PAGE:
The front-page ODT news of July 31 was a revelation of momentous proportions. “$8m annual DCC shortfall” announces Mayor Dave Cull. He proceeds to accuse Cr Paul Hudson, who is also chairman of Dunedin City Holdings Ltd (DCHL) of being less than forthcoming about the council companies’ financial situation, and is clearly pushing for him to end his time on the board of directors. Not so, protests Cr Hudson, in turn, accusing the mayor of not keeping up with company finances. Since then, one could become quite confused by the heady fumes of “injured innocence”. Is this the big day of reckoning or just a political storm in a teacup? Personally, I would opt for the former.
        Read more

        • Elizabeth

          Dunedin Mayor Dave Cull said when contacted it was time to focus on the future, rather than “constantly relitigating the past”, and he was confident the council could manage its financial difficulties.

          ### ODT Online Fri, 5 Aug 2011
          Official inquiry possible into DCHL
          By Chris Morris
          The Office of the Auditor-general is considering investigating claims of dodgy loans, financial errors and conflicts of interest inside Dunedin City Holdings Ltd (DCHL) and two of its subsidiary companies. Former Stop the Stadium president Bev Butler has complained to the Auditor-general’s office over claims relating to DCHL, Delta Utility Services Ltd and Newtons Coachways (1993) Ltd. A second unnamed person has also asked the OAG to investigate “all matters” relating to the Forsyth Barr Stadium – the second time the OAG has been asked to investigate the issue.
          Read more

        • Elizabeth

          ### ODT Online Fri, 5 Aug 2011
          Hide says intervention inappropriate
          By Chris Morris
          Local Government Minister Rodney Hide says he will not intervene to try to resolve the Dunedin City Council’s $8 million annual shortfall. Mr Hide told the Otago Daily Times in a statement he was responsible for the legal framework within which councils operated, but “not for the actions of particular councils”.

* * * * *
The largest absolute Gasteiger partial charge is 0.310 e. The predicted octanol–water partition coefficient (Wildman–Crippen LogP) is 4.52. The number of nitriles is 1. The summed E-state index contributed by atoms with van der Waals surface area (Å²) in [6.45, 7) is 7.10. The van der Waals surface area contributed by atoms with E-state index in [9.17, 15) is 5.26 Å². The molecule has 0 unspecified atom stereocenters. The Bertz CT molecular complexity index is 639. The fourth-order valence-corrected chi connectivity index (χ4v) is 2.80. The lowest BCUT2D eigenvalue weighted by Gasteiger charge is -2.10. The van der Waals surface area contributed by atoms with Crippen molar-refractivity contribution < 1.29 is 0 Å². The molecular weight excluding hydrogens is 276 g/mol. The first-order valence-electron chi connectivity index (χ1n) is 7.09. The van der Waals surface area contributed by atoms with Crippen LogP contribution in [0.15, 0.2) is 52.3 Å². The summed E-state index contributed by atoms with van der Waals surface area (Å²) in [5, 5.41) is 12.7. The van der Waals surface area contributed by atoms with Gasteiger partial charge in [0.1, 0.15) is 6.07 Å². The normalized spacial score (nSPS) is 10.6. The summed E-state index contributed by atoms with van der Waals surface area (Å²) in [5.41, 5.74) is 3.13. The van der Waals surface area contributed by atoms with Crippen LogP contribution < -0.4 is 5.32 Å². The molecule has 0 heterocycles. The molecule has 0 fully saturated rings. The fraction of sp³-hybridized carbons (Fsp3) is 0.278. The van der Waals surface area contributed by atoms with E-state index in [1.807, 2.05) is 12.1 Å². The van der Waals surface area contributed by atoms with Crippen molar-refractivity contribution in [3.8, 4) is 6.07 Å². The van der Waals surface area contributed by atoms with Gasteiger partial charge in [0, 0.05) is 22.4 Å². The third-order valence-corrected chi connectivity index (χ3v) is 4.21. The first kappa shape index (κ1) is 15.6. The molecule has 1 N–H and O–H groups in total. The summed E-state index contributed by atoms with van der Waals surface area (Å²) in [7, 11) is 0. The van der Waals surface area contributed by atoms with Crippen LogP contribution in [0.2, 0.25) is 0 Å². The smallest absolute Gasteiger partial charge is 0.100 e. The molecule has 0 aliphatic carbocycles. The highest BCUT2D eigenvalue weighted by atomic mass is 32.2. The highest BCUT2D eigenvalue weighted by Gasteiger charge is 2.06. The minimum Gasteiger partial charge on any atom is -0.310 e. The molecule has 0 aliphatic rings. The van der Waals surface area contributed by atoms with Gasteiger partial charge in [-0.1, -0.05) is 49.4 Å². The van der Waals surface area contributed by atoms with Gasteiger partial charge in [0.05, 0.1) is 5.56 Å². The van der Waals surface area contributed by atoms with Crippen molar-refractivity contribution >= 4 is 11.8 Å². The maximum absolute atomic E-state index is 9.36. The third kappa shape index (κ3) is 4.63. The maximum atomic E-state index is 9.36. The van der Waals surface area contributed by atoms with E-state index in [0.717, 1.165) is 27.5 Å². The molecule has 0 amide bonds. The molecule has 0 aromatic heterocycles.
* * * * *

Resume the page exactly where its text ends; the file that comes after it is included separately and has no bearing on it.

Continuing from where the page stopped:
Read more

  18. Russell Garbutt

    While Athol Stephens may say that the 20 year loan period is a” psychological” term of a loan and there is nothing that prevents say a 40 year period for repaying the debt, think of this. A couple who purchase their first home in Dunedin this year at the start of their married life and start paying rates will still be paying off the wretched stadium debt when they retire. Were those that put us into this position immune from action?

    As importantly, was the sworn evidence presented regarding budgets at the Stop the Stadium case correct? Seems on the surface that the level of debt is significantly different. Should the Courts not realise that things were not as they were told?

  19. Another scheme from Athol Stephens. I think that is time to ask questions about his role in the City’s financial debacle. If a private-sector company had a financial performance like the Dunedin City Council then the chief financial officer would be likely to be looking for a new job.
    There is an expression that has been used to describe American and European attempts to deal with their debt problems without the necessary spending cuts, which could equally apply to Dunedin:

    Kicking the can down the road.

  20. Amanda kennedy

    Mayor Cull has to say that otherwise stadium councillors will not be very happy and may try go to the press (and we know Mr Smith has a love of the stadium). No. Cull is being smart here. We have every reason to remember who created this debt. Do you think Crs Hudson and mates will fight very hard to not sell our assets if it means more money for their stadium?